Definitions

from The Century Dictionary.

  • noun The state of being fleshly; carnal passions and appetites.

from the GNU version of the Collaborative International Dictionary of English.

  • noun The state of being fleshly; carnal passions and appetites.

from Wiktionary, Creative Commons Attribution/Share-Alike License.

  • noun obsolete Indulgence in concerns of the flesh; carnality, bodily appetites.

Etymologies

from Wiktionary, Creative Commons Attribution/Share-Alike License

From fleshly +‎ -ness.

Examples

  • But do the crusty clots and conglomerations of reds, earths, and lead-whites that meet you at close range deliver any particular insight into fleshliness, let alone "life" itself?

    The Way to All Flesh

  • Even so, my sorry fleshliness was strangely apt for a day which reminds us of who we are before God.

    Archive 2007-04-01

  • Even so, my sorry fleshliness was strangely apt for a day which reminds us of who we are before God.

    Holy Week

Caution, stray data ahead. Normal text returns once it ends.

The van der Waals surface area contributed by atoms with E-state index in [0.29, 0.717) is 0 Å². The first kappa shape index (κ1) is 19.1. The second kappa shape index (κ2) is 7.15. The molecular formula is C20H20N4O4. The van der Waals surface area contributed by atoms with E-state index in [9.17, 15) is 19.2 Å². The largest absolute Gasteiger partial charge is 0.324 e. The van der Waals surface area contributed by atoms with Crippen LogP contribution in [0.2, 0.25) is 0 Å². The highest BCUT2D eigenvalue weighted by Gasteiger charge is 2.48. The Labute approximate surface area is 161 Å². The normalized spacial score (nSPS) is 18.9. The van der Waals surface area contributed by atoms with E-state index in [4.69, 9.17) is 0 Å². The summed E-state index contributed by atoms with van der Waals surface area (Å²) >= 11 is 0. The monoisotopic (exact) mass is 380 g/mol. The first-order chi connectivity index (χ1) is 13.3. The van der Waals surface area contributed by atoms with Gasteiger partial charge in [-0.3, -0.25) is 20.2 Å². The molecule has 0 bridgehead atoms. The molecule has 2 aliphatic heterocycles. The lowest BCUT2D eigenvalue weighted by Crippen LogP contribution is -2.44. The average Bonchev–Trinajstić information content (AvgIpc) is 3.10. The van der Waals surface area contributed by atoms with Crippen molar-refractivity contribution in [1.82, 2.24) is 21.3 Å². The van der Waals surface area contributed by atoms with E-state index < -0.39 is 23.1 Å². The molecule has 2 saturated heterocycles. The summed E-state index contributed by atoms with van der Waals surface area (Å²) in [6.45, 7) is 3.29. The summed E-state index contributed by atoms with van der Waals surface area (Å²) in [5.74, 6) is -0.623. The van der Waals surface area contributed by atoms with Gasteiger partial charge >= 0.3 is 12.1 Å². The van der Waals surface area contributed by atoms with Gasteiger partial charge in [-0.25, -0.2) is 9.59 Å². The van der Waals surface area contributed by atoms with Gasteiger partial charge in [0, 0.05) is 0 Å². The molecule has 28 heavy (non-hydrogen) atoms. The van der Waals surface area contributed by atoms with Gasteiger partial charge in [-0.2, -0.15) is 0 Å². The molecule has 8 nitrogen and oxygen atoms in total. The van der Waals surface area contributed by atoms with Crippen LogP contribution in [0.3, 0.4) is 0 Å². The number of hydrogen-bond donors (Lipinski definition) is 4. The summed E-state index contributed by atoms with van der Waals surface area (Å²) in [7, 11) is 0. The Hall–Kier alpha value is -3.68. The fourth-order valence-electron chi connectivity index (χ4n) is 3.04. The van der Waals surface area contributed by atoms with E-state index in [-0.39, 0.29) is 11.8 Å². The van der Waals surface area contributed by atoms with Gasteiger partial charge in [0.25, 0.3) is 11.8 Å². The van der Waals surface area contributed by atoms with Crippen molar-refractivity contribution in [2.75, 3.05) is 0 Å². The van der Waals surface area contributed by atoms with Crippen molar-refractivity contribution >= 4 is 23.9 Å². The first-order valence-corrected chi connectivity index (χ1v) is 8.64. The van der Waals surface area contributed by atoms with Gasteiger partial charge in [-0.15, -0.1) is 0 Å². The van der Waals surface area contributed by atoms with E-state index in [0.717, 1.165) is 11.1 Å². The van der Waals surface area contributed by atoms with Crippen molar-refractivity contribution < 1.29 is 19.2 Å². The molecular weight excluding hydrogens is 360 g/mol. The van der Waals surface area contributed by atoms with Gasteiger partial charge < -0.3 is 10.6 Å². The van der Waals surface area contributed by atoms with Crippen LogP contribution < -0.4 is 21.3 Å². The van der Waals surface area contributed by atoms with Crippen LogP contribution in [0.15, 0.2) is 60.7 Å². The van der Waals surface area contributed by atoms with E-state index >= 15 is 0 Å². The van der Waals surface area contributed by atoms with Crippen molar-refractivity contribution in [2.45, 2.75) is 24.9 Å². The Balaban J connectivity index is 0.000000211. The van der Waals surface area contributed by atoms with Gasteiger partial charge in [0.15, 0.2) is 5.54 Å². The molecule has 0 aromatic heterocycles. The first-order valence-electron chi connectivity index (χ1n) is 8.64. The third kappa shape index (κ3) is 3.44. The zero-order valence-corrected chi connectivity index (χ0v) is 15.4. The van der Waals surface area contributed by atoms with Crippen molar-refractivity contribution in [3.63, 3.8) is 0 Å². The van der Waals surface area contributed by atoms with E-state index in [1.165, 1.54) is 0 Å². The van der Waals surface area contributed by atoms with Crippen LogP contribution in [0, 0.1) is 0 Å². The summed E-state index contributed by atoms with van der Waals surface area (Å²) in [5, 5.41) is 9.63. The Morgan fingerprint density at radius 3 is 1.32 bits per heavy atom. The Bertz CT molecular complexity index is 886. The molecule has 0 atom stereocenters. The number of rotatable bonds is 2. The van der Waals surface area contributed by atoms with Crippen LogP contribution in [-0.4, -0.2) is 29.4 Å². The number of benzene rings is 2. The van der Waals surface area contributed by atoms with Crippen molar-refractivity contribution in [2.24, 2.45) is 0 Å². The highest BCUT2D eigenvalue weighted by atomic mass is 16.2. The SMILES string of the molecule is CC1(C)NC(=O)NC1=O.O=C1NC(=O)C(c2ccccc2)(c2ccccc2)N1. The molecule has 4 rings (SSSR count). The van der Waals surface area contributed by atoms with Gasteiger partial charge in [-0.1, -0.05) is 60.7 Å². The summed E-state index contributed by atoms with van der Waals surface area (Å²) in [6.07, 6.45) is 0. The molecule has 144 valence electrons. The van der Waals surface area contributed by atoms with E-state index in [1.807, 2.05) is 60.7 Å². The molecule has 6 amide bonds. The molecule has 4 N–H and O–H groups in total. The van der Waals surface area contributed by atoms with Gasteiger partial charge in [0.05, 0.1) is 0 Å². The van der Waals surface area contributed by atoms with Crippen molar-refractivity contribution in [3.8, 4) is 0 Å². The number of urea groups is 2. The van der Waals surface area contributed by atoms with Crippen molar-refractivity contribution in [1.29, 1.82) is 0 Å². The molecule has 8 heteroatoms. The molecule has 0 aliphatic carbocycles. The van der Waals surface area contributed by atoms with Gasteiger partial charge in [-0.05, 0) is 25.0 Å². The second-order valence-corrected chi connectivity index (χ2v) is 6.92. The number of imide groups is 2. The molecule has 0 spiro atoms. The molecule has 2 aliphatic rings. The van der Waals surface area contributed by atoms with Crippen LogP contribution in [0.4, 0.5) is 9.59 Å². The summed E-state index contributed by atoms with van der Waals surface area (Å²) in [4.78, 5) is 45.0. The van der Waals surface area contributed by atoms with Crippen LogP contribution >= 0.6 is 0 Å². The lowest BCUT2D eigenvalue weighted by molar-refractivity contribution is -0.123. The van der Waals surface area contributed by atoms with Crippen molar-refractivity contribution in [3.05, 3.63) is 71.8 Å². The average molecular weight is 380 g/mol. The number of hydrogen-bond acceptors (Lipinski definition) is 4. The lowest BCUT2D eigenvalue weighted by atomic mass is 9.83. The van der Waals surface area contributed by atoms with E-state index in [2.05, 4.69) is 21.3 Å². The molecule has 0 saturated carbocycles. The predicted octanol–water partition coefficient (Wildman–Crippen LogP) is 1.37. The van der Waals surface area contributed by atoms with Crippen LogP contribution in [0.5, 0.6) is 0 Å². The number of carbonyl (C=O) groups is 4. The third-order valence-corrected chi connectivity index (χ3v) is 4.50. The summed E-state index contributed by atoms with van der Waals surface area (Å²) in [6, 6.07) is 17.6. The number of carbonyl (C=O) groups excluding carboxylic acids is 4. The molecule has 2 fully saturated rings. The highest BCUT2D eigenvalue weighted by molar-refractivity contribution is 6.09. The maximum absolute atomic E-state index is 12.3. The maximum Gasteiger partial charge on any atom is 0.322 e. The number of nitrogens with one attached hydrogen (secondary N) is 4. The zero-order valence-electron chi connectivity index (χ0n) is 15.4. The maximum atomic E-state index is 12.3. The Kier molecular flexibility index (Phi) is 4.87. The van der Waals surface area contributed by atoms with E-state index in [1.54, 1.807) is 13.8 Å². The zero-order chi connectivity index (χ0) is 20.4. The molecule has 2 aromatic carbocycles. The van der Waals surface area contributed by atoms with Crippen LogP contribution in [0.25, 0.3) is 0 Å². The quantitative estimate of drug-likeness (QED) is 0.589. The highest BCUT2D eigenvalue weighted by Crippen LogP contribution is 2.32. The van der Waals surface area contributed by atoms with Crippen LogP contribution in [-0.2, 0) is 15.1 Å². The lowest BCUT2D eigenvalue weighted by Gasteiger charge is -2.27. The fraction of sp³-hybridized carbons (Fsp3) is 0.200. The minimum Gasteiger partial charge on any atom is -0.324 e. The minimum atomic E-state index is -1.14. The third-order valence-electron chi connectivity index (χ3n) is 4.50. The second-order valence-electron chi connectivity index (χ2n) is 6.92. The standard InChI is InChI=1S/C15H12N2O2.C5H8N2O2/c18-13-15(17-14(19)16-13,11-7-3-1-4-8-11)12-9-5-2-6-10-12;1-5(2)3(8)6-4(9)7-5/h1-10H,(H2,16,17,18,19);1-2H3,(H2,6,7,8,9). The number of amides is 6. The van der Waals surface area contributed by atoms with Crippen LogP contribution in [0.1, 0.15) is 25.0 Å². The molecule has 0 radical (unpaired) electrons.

• From the filthiness of low life, I dare say, but how about the elegant fleshliness of the previous school?

    Lippincott's Magazine, Vol. 22, September, 1878

  • Stella Schump opened wide her eyes that she transcended the milky fleshliness and the fact that, when she walked rapidly, her cheeks quivered in slight but gelatinous fashion.

    Humoresque A Laugh on Life with a Tear Behind It

  • The skin flowed over her body with the cool fleshliness of a pink rose petal.

    Star-Dust

  • The battle against fleshliness in all its forms is a battle which has to be fought and won in every

    Religious Reality

  • ” For the brutal scrapes of eighteenth-century fiction the new romance, of Scott and Cooper, had substituted deeds of chivalrous doings; it had supplanted the blunt fleshliness of Fielding and Smollett by a chaste and courtly love.

    Chapter 3. Romances of Adventure. Section 1. Materials and Men

  • Every hint that Witla is no vestal, that he indulges his unchristian fleshliness, that he burns in the manner of I Corinthians, VII, 9, is uncovered to the moral inquisition.

    A Book of Prefaces

  • These two images in conjunction formed to his mind a ghastly group, and the more strenuously he fixed upon them such power of attention and thought as remained to him, the more he saw them increase according to a fantastic progression—the one in grace, in charm, in beauty, in luster; the other in horror; till, at last, Emeralds appeared to him as a star, and the gibbet as a huge fleshliness arm.

    I. Delirium. Book IX

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